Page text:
Unfinished Marble Lion's Head Water Spout Unearthed in Ancient Greek City of Selinunte, Sicily

The unfinished lion-head sima [Credit: Selinuntprojekt Ruhr-Universität Bochum, Marc Klauß/Leah Schiebel]

A recent archaeological excavation in Sicily led by Professor Dr. Jon Albers of Ruhr University Bochum uncovered a remarkable artifact—a marble lion's head, located on a street near the ancient eastern harbor of Selinunte.

This intricately carved lion's head was designed to serve as a rainwater drainage element on the roof of a temple, commonly referred to as a "sima."

Measuring an impressive 60 centimeters in height, this lion's head stands out as significantly larger than similar findings in the region. What adds to its uniqueness is the rarity and value of the material used—marble. Remarkably well-preserved, this particular lion's head remains unfinished.

The unfinished lion-head sima [Credit: Selinuntprojekt Ruhr-Universität Bochum, Marc Klauß/Leah Schiebel]
Unfinished Marble Lion's Head Water Spout Unearthed in Ancient Greek City of Selinunte, Sicily 1

Professor Jon Albers explains, "We cannot yet determine whether it was intended for the well-known Temple E in Selinunte or possibly another temple that remains undiscovered." Nonetheless, this discovery offers valuable insights into the trade relationships and technical expertise of the ancient Selinunte residents. Historically, only nine temples featuring marble lion simas have been identified.

A sima, as found here, is an architectural element placed at the top of a temple roof. Its function was to collect and redirect rainwater, and it often featured decorative lion head-shaped spouts. While these decorations were primarily crafted from terracotta during the 6th century BC, stone simas, such as this marble example, began to emerge during the 5th century BC.

Well-known examples of this early architectural feature include the Temple of Heracles in Agrigento and the Temple of Victory in Himera, both made from high-quality local limestone. These temples featured simas of around 70 centimeters in height.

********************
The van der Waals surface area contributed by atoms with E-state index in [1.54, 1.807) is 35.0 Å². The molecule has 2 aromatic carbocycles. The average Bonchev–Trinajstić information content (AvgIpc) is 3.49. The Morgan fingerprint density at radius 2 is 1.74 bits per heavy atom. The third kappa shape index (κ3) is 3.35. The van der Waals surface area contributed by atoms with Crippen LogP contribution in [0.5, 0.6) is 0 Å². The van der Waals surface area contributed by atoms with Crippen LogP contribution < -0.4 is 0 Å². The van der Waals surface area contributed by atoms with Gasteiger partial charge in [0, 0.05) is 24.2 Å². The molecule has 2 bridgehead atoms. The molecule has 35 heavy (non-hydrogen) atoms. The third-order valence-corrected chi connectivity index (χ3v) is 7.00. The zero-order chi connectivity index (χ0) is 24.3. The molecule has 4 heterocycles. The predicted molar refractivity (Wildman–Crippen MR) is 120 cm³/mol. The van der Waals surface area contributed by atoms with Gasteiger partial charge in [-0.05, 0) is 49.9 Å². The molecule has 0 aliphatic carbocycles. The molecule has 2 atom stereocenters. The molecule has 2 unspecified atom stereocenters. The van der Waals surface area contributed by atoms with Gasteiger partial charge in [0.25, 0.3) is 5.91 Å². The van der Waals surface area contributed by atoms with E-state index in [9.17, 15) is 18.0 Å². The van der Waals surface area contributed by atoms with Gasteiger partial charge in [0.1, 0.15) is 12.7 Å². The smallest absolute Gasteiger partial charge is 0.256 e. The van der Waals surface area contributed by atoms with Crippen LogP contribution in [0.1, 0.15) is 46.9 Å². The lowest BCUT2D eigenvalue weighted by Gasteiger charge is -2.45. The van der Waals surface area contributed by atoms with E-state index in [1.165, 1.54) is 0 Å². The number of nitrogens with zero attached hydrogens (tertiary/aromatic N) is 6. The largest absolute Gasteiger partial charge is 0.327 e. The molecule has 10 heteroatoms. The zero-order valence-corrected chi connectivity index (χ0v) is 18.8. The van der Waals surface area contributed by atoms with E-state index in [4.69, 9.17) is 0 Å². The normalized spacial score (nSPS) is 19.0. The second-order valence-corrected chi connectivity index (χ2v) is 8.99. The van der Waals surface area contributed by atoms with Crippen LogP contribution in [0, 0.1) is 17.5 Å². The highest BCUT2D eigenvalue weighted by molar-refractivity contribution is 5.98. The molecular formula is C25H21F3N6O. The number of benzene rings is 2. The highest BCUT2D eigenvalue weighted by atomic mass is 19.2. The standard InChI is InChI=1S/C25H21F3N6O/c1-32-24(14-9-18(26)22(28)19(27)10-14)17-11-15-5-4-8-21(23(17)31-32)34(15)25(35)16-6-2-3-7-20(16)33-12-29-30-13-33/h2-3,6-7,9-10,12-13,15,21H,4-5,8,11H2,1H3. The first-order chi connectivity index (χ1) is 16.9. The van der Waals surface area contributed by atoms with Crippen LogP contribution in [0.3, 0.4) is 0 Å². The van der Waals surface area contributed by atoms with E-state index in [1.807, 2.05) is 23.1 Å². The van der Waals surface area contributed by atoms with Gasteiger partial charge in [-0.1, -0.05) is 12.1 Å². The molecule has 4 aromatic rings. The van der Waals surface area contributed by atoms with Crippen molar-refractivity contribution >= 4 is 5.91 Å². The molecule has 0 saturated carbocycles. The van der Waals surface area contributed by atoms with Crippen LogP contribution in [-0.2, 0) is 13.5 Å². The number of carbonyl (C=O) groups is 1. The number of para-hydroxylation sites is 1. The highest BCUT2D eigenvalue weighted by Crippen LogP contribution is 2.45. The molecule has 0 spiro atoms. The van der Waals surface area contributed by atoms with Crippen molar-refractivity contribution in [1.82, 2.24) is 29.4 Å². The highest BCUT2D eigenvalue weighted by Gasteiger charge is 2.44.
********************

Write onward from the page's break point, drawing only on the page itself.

The recently discovered sima from Selinunte measures about 60 centimeters in height, making it notably larger than other regional simas. Its material, marble, was a rare and valuable import to western Greece, likely from the Greek islands, notably Paros. Professor Jon Albers notes, "In total, only nine temples from the 5th century BC in all of southern Italy and Sicily are known to have had a marble sima."

The site of the discovery is located on a street in the immediate vicinity of the ancient eastern harbour of Selinunte [Credit: Selinuntprojekt Ruhr-Universität Bochum, Marc Klauß/Leah Schiebel]
Unfinished Marble Lion's Head Water Spout Unearthed in Ancient Greek City of Selinunte, Sicily 2

Professor Albers concludes, "The newly found sima from Selinunte cannot be associated with any of these temples and is, therefore, part of a tenth temple featuring a marble roof." The intended temple for this sima, whether Temple E in Selinunte or another unidentified structure, remains uncertain as the sima appears to have been left unfinished.

Despite the sima's excellent state of preservation compared to other roofs with lion's head spouts, the distinctive water outlet has not yet been incorporated, and the lion's mane on the rear is absent. The decoration at the top of the plate remains incomplete.

This unique find provides invaluable insights into the manufacturing processes of such architectural components, shedding light on ancient construction techniques.

Moreover, given its location in the harbor zone near the workshop district of Selinunte, this discovery offers further understanding of the city's trade connections and the technical prowess of its ancient inhabitants.

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